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Police, firefighters may be next for pension changes
By Robert McCoppin | Daily Herald Staff
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Published: 5/15/2010 12:00 AM

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Police and firefighters may be next in line for changes in Illinois law that could limit their pensions, but in return are seeking power to demand payment from municipalities.

Pension recipients and lawmakers hotly debated the topic in St. Charles Friday at a forum of the Illinois Public Pension Funds Association, which represents police and fire pension funds.

Proposed legislation would raise the minimum retirement age from 50 to 55, but also would give police and firefighters the power to demand full payment due each year from local governments, or else intercept their property and state tax receipts.

It's the same power city and village workers already have through the Illinois Municipal Retirement Fund, which is therefore funded 100 percent, in contrast to some pension funds that have less than half of the assets needed to meet future obligations.

But leaders from the municipalities in the suburbs and elsewhere rejected such a "poison pill," moderator and WTTW-TV broadcaster Phil Ponce said.

Republican State Sens. Chris Lauzen of Aurora and John Millner of Carol Stream, a former police chief, both said they hear a lot of anger about public pensions from their residents, many of whom don't get any pension.

Lauzen cited the public response to the Daily Herald's recent series, "Pension Crisis."

"The public is upset," Millner said. "We have to educate the public."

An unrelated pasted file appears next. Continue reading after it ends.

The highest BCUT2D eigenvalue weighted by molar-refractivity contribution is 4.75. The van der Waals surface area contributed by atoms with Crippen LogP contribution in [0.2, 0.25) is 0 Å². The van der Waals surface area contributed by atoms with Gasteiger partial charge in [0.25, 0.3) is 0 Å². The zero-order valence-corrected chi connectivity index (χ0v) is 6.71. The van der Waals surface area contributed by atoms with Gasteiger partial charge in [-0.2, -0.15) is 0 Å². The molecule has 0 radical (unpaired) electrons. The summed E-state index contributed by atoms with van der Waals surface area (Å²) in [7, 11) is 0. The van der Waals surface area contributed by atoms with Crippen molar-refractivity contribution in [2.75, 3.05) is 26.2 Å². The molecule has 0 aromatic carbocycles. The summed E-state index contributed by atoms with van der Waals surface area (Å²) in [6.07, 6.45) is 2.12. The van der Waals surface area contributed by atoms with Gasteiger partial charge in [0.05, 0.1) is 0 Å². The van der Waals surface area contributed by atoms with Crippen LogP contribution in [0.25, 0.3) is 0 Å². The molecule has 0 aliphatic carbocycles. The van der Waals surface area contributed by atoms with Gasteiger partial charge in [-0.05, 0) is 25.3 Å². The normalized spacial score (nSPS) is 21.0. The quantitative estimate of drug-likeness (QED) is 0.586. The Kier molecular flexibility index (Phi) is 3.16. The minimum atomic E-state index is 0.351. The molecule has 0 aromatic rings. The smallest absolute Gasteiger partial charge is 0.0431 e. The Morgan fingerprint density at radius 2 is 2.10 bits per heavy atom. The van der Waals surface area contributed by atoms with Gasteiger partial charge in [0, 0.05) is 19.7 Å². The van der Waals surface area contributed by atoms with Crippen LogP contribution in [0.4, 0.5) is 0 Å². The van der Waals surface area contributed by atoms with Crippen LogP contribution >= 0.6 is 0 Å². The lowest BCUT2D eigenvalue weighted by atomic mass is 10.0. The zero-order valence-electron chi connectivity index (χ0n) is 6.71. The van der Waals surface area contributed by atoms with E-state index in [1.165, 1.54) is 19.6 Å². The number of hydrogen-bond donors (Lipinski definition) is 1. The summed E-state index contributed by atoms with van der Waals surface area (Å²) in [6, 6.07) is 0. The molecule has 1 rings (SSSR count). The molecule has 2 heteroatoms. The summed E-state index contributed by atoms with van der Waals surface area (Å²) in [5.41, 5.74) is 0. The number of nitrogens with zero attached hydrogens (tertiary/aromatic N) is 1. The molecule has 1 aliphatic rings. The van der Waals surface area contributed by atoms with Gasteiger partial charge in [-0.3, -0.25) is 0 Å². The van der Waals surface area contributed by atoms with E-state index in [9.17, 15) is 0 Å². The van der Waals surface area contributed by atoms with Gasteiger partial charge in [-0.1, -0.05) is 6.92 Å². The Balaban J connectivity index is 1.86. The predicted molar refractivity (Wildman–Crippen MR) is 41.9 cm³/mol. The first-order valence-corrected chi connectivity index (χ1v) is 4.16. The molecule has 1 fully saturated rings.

Many in the public don't realize, fund managers said, that police and firefighters pay into their pensions, don't get Social Security, and get much lower payments than the top pensions publicized in the media. The average firefighter, for instance, retires at 54 and gets about $44,000 a year, said Pat Devaney, president of the Associated Firefighters of Illinois.

While Lauzen supports fully funding pensions, he said, having members pay about 10 percent in and getting 75 percent back are numbers that "don't work."

"We've got to promise less," he said, "but deliver what we promise."

Currently, municipalities pay about 20 percent of payroll into pensions, said Dan Nelson, of the Illinois Fraternal Order of Police. But negotiations called for cutting that in half to match the members' contribution at about 10 percent.

Earlier this spring, state lawmakers set new limits on pensions for teachers, state and university workers, judges and lawmakers, and raised the retirement age to 67, but cops and firefighters were left out in part to avoid having 67-year-olds in such active jobs.

Other proposed changes for police and firefighters would lower the maximum benefit to 72 percent of the final four years' average pay, rather than up to 80 percent of the final day's pay, while also lowering survivor benefits to 66.6 percent rather than up to 100 percent.

Local communities would get some relief by moving back their payment schedule.

Ralph Martire, executive director of the Center for Tax and Budget Accountability, said the public needs to better understand how their taxes pay for services they want.

Illinois ranks 46th in the nation in tax burden, and to help pay the pensions, Martire said, it could afford to raise the income tax to 5 percent from 3 percent, and add sales tax to services like hair cuts and lawn service.

For now, the proposals are stalled in Springfield, but those involved expect the topic to keep coming up.